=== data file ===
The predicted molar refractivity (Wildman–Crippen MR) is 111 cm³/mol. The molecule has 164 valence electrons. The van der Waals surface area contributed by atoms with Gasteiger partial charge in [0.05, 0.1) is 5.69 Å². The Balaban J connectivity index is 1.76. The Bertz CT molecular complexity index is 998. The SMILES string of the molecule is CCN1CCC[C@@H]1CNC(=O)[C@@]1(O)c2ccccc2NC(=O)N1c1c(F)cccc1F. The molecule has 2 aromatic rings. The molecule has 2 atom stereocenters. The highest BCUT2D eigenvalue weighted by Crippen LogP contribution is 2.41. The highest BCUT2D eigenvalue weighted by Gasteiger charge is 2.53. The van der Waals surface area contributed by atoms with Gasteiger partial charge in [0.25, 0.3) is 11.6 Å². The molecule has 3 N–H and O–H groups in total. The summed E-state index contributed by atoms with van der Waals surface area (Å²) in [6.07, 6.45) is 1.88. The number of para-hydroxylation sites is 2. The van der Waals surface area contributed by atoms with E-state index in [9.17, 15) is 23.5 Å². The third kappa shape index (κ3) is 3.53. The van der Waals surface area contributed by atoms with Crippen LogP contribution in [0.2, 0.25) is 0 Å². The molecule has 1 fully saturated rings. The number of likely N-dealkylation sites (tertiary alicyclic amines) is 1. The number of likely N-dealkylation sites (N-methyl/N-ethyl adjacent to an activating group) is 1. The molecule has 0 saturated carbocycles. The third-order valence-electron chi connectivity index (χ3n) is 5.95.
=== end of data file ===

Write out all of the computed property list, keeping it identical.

The predicted molar refractivity (Wildman–Crippen MR) is 111 cm³/mol. The molecule has 164 valence electrons. The van der Waals surface area contributed by atoms with Gasteiger partial charge in [0.05, 0.1) is 5.69 Å². The Balaban J connectivity index is 1.76. The Bertz CT molecular complexity index is 998. The SMILES string of the molecule is CCN1CCC[C@@H]1CNC(=O)[C@@]1(O)c2ccccc2NC(=O)N1c1c(F)cccc1F. The molecule has 2 aromatic rings. The molecule has 2 atom stereocenters. The highest BCUT2D eigenvalue weighted by Crippen LogP contribution is 2.41. The highest BCUT2D eigenvalue weighted by Gasteiger charge is 2.53. The van der Waals surface area contributed by atoms with Gasteiger partial charge in [0.25, 0.3) is 11.6 Å². The molecule has 3 N–H and O–H groups in total. The summed E-state index contributed by atoms with van der Waals surface area (Å²) in [6.07, 6.45) is 1.88. The number of para-hydroxylation sites is 2. The van der Waals surface area contributed by atoms with E-state index in [9.17, 15) is 23.5 Å². The third kappa shape index (κ3) is 3.53. The van der Waals surface area contributed by atoms with Crippen LogP contribution in [0.2, 0.25) is 0 Å². The molecule has 1 fully saturated rings. The number of likely N-dealkylation sites (tertiary alicyclic amines) is 1. The number of likely N-dealkylation sites (N-methyl/N-ethyl adjacent to an activating group) is 1. The molecule has 0 saturated carbocycles. The third-order valence-electron chi connectivity index (χ3n) is 5.95.